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The Effect of Hydrodynamic Condition on the Morphology, Hydronamics and Photosynthesis of Four Submerged Plants

Author(s): Yi Min Zhang, Fei Yang, Meng Jie Ma, Yue Xiang Gao, Long Mian Wang, Ming Kong, Yueing Zhu

Linked Author(s): Yimin Zhang

Keywords: Submerged macrophyte, flow velocity, morphological traits, hydrodynamic performance, photo-synthetic fluorescence characteristics

Abstract: Morphological traits (plant height and average biomass), hydrodynamic performance (drag, drag coefficient (Cd) and E-value) and photosynthetic fluorescence characteristics (Fv/Fm and rapid light curves) of various initial densities of four canopy-former species (Hydrilla verticillata, Potamogeton malaianus, Myriophyllum spicatum and Potamogeton crispus) were studied under different flow velocities. The results demonstrated that the largest average plant height and biomass appeared in 0. 05m/s and decreased significantly with increasing flow velocity when the velocity is more than 0. 05m/s (P<0. 05). The drag exerted on plants also increased with increasing velocity (P<0. 05). The value of Cd and E-value of four submerged plants were significantly different (P<0. 05), which presented P. crispus < M. spicatum < P. malaianus < H. verticillata. The Fv/Fm and RLCs in the 0. 05m/s were higher than 0m/s and 0. 1m/s-0. 3m/s had a negative impact on Fv/Fm and RLCs. It was evident from this study that high flow velocity inhibited the normal growth of all four plants, while low velocity did not harm them. M. spicatum was found to possess high adaptability to cope with this mechanical stress, which was the preferred species for the aquatic plant recovery. Moreover, faced with high velocity, the negative effect of water movement on plants could be reduced by increasing initial planting densities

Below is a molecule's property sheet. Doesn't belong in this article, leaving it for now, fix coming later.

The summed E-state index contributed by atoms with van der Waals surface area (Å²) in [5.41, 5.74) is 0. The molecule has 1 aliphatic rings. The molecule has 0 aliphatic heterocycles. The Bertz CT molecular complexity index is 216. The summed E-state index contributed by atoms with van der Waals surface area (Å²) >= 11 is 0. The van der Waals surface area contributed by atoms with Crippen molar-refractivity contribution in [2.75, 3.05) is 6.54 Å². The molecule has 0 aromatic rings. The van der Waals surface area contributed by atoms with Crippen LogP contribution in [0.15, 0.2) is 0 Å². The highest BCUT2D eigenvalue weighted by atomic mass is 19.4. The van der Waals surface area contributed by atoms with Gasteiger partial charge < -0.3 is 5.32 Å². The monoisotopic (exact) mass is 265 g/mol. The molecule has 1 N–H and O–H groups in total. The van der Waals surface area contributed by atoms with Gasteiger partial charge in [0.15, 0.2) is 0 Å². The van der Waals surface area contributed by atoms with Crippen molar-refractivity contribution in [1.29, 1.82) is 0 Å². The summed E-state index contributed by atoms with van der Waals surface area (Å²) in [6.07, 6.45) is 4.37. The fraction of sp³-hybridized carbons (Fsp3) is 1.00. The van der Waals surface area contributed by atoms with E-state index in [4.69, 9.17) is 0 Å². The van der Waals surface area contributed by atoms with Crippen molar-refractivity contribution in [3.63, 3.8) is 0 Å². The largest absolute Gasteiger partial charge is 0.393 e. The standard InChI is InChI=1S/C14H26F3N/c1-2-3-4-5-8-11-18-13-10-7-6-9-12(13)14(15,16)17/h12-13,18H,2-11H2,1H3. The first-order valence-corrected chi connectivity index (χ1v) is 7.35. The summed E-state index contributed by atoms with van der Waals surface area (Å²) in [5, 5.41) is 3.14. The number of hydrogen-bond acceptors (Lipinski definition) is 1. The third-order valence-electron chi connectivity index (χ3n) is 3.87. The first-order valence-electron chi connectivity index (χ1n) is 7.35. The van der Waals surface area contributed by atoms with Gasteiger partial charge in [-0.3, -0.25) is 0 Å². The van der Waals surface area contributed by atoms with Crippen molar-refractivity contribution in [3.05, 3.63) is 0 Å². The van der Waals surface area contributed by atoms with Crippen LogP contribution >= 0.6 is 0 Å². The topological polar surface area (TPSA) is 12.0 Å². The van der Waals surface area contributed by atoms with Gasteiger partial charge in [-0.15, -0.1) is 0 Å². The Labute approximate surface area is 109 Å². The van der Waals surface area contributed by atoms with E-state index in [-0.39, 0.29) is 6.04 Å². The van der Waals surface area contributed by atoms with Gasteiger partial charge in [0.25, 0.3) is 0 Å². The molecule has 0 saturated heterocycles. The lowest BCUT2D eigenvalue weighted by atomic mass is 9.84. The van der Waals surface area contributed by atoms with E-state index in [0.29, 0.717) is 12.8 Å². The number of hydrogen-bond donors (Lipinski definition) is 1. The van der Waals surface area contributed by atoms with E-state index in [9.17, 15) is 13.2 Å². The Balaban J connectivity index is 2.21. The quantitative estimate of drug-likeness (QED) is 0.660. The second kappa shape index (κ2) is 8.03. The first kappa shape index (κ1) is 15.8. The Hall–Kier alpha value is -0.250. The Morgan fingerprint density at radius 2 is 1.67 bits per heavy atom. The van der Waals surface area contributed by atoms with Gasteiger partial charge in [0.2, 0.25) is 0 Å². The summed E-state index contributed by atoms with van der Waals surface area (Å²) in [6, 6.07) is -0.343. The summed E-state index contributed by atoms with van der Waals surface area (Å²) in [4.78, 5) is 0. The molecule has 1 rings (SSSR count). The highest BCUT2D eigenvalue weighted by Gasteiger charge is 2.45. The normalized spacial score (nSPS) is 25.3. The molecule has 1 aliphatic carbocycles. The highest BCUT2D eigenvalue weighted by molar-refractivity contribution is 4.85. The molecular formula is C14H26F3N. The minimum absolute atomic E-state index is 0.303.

DOI:

Year: 2017

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